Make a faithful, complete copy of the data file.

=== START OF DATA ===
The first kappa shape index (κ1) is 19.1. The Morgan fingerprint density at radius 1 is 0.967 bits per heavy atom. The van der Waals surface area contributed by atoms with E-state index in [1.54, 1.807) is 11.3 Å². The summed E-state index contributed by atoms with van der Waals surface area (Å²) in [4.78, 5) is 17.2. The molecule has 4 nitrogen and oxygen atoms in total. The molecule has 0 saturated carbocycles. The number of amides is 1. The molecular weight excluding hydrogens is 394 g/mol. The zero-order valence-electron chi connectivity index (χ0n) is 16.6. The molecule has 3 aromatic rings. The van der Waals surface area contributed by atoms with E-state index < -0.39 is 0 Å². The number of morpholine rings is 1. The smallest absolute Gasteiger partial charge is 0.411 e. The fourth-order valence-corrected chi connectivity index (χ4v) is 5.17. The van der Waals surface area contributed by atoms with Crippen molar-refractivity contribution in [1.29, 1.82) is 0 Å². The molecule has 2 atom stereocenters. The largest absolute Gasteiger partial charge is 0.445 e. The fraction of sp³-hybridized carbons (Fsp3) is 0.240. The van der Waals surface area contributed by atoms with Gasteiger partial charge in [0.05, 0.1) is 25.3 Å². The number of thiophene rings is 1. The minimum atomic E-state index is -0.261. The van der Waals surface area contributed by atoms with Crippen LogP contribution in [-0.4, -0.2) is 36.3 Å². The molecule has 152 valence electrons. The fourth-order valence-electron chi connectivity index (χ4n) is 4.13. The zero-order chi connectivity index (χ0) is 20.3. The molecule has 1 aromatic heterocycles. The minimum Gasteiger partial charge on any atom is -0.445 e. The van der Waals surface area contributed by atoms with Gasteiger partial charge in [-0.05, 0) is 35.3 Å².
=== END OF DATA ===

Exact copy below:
The first kappa shape index (κ1) is 19.1. The Morgan fingerprint density at radius 1 is 0.967 bits per heavy atom. The van der Waals surface area contributed by atoms with E-state index in [1.54, 1.807) is 11.3 Å². The summed E-state index contributed by atoms with van der Waals surface area (Å²) in [4.78, 5) is 17.2. The molecule has 4 nitrogen and oxygen atoms in total. The molecule has 0 saturated carbocycles. The number of amides is 1. The molecular weight excluding hydrogens is 394 g/mol. The zero-order valence-electron chi connectivity index (χ0n) is 16.6. The molecule has 3 aromatic rings. The van der Waals surface area contributed by atoms with E-state index < -0.39 is 0 Å². The number of morpholine rings is 1. The smallest absolute Gasteiger partial charge is 0.411 e. The fourth-order valence-corrected chi connectivity index (χ4v) is 5.17. The van der Waals surface area contributed by atoms with Crippen molar-refractivity contribution in [1.29, 1.82) is 0 Å². The molecule has 2 atom stereocenters. The largest absolute Gasteiger partial charge is 0.445 e. The fraction of sp³-hybridized carbons (Fsp3) is 0.240. The van der Waals surface area contributed by atoms with Gasteiger partial charge in [0.05, 0.1) is 25.3 Å². The number of thiophene rings is 1. The minimum atomic E-state index is -0.261. The van der Waals surface area contributed by atoms with Crippen LogP contribution in [-0.4, -0.2) is 36.3 Å². The molecule has 152 valence electrons. The fourth-order valence-electron chi connectivity index (χ4n) is 4.13. The zero-order chi connectivity index (χ0) is 20.3. The molecule has 1 aromatic heterocycles. The minimum Gasteiger partial charge on any atom is -0.445 e. The van der Waals surface area contributed by atoms with Gasteiger partial charge in [-0.05, 0) is 35.3 Å².